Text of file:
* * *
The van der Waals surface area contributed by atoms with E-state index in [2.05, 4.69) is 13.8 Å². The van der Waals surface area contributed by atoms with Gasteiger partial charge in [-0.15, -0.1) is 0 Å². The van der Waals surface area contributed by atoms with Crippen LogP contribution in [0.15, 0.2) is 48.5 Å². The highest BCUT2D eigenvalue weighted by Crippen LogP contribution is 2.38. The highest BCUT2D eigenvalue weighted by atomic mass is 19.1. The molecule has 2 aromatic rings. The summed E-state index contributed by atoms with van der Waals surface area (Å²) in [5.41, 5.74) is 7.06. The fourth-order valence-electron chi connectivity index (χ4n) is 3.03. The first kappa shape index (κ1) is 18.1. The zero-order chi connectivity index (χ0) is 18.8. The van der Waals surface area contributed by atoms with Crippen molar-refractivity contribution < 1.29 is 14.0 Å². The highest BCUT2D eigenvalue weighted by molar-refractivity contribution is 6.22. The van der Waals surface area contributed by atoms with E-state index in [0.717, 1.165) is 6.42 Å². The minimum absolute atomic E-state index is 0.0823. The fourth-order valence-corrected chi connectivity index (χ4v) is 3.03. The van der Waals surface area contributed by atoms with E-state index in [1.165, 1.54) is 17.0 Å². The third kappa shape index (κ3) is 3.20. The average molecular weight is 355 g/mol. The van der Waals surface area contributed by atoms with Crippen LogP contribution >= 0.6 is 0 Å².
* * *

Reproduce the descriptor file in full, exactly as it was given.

The van der Waals surface area contributed by atoms with E-state index in [2.05, 4.69) is 13.8 Å². The van der Waals surface area contributed by atoms with Gasteiger partial charge in [-0.15, -0.1) is 0 Å². The van der Waals surface area contributed by atoms with Crippen LogP contribution in [0.15, 0.2) is 48.5 Å². The highest BCUT2D eigenvalue weighted by Crippen LogP contribution is 2.38. The highest BCUT2D eigenvalue weighted by atomic mass is 19.1. The molecule has 2 aromatic rings. The summed E-state index contributed by atoms with van der Waals surface area (Å²) in [5.41, 5.74) is 7.06. The fourth-order valence-electron chi connectivity index (χ4n) is 3.03. The first kappa shape index (κ1) is 18.1. The zero-order chi connectivity index (χ0) is 18.8. The van der Waals surface area contributed by atoms with Crippen molar-refractivity contribution < 1.29 is 14.0 Å². The highest BCUT2D eigenvalue weighted by molar-refractivity contribution is 6.22. The van der Waals surface area contributed by atoms with E-state index in [0.717, 1.165) is 6.42 Å². The minimum absolute atomic E-state index is 0.0823. The fourth-order valence-corrected chi connectivity index (χ4v) is 3.03. The van der Waals surface area contributed by atoms with E-state index in [1.165, 1.54) is 17.0 Å². The third kappa shape index (κ3) is 3.20. The average molecular weight is 355 g/mol. The van der Waals surface area contributed by atoms with Crippen LogP contribution >= 0.6 is 0 Å².